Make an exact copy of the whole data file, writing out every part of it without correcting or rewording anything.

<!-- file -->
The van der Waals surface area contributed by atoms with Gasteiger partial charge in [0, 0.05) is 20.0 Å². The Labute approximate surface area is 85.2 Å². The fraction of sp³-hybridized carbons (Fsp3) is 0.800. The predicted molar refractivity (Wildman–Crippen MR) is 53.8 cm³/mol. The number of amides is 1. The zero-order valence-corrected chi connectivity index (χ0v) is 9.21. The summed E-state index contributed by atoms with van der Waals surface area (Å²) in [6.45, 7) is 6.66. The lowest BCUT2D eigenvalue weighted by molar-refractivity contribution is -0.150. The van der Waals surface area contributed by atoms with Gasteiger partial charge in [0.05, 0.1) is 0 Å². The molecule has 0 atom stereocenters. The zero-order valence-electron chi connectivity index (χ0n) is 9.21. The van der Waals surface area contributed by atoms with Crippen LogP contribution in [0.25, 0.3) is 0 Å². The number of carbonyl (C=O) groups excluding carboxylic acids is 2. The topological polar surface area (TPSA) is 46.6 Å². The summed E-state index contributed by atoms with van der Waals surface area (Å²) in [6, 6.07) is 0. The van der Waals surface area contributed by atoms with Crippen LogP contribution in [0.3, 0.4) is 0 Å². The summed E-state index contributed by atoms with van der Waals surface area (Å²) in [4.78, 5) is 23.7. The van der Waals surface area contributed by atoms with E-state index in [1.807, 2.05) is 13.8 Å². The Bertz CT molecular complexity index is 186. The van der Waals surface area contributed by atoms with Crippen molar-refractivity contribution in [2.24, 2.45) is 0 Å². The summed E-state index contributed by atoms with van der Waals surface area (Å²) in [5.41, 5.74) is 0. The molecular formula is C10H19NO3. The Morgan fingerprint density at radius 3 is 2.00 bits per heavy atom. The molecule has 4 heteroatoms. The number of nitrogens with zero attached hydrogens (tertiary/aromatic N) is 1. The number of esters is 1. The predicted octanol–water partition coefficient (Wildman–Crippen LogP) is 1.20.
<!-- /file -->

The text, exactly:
The van der Waals surface area contributed by atoms with Gasteiger partial charge in [0, 0.05) is 20.0 Å². The Labute approximate surface area is 85.2 Å². The fraction of sp³-hybridized carbons (Fsp3) is 0.800. The predicted molar refractivity (Wildman–Crippen MR) is 53.8 cm³/mol. The number of amides is 1. The zero-order valence-corrected chi connectivity index (χ0v) is 9.21. The summed E-state index contributed by atoms with van der Waals surface area (Å²) in [6.45, 7) is 6.66. The lowest BCUT2D eigenvalue weighted by molar-refractivity contribution is -0.150. The van der Waals surface area contributed by atoms with Gasteiger partial charge in [0.05, 0.1) is 0 Å². The molecule has 0 atom stereocenters. The zero-order valence-electron chi connectivity index (χ0n) is 9.21. The van der Waals surface area contributed by atoms with Crippen LogP contribution in [0.25, 0.3) is 0 Å². The number of carbonyl (C=O) groups excluding carboxylic acids is 2. The topological polar surface area (TPSA) is 46.6 Å². The summed E-state index contributed by atoms with van der Waals surface area (Å²) in [6, 6.07) is 0. The van der Waals surface area contributed by atoms with Crippen LogP contribution in [0.3, 0.4) is 0 Å². The summed E-state index contributed by atoms with van der Waals surface area (Å²) in [4.78, 5) is 23.7. The van der Waals surface area contributed by atoms with E-state index in [1.807, 2.05) is 13.8 Å². The Bertz CT molecular complexity index is 186. The van der Waals surface area contributed by atoms with Crippen molar-refractivity contribution in [2.24, 2.45) is 0 Å². The summed E-state index contributed by atoms with van der Waals surface area (Å²) in [5.41, 5.74) is 0. The molecular formula is C10H19NO3. The Morgan fingerprint density at radius 3 is 2.00 bits per heavy atom. The molecule has 4 heteroatoms. The number of nitrogens with zero attached hydrogens (tertiary/aromatic N) is 1. The number of esters is 1. The predicted octanol–water partition coefficient (Wildman–Crippen LogP) is 1.20.